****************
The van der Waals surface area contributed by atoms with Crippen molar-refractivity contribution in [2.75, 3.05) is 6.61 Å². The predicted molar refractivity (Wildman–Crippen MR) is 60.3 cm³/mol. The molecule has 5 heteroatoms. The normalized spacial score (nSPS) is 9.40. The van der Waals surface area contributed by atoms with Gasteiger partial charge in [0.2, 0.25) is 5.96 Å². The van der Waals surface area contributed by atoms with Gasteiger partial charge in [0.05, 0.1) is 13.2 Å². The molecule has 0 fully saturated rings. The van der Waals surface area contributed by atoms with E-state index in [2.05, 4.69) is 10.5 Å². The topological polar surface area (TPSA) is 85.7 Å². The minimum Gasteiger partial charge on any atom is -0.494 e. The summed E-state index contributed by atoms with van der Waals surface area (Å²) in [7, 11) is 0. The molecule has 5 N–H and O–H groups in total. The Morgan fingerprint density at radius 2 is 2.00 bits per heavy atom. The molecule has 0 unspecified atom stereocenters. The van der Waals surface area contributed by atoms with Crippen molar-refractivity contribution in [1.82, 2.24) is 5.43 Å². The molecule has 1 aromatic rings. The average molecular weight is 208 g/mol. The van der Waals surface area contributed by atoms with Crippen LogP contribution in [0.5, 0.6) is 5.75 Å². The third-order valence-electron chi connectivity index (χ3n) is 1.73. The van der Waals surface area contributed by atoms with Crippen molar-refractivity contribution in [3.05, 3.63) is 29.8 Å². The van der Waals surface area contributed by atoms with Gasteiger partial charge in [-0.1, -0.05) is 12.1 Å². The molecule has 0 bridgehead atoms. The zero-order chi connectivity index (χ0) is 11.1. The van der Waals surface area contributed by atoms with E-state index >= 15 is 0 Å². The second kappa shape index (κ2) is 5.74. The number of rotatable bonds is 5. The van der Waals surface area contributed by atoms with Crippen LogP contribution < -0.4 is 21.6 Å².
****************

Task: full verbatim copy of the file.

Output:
The van der Waals surface area contributed by atoms with Crippen molar-refractivity contribution in [2.75, 3.05) is 6.61 Å². The predicted molar refractivity (Wildman–Crippen MR) is 60.3 cm³/mol. The molecule has 5 heteroatoms. The normalized spacial score (nSPS) is 9.40. The van der Waals surface area contributed by atoms with Gasteiger partial charge in [0.2, 0.25) is 5.96 Å². The van der Waals surface area contributed by atoms with Gasteiger partial charge in [0.05, 0.1) is 13.2 Å². The molecule has 0 fully saturated rings. The van der Waals surface area contributed by atoms with E-state index in [2.05, 4.69) is 10.5 Å². The topological polar surface area (TPSA) is 85.7 Å². The minimum Gasteiger partial charge on any atom is -0.494 e. The summed E-state index contributed by atoms with van der Waals surface area (Å²) in [7, 11) is 0. The molecule has 5 N–H and O–H groups in total. The Morgan fingerprint density at radius 2 is 2.00 bits per heavy atom. The molecule has 0 unspecified atom stereocenters. The van der Waals surface area contributed by atoms with Crippen molar-refractivity contribution in [1.82, 2.24) is 5.43 Å². The molecule has 1 aromatic rings. The average molecular weight is 208 g/mol. The van der Waals surface area contributed by atoms with Crippen LogP contribution in [0.5, 0.6) is 5.75 Å². The third-order valence-electron chi connectivity index (χ3n) is 1.73. The van der Waals surface area contributed by atoms with Crippen molar-refractivity contribution in [3.05, 3.63) is 29.8 Å². The van der Waals surface area contributed by atoms with Gasteiger partial charge in [-0.1, -0.05) is 12.1 Å². The molecule has 0 bridgehead atoms. The zero-order chi connectivity index (χ0) is 11.1. The van der Waals surface area contributed by atoms with E-state index >= 15 is 0 Å². The second kappa shape index (κ2) is 5.74. The number of rotatable bonds is 5. The van der Waals surface area contributed by atoms with Crippen LogP contribution < -0.4 is 21.6 Å².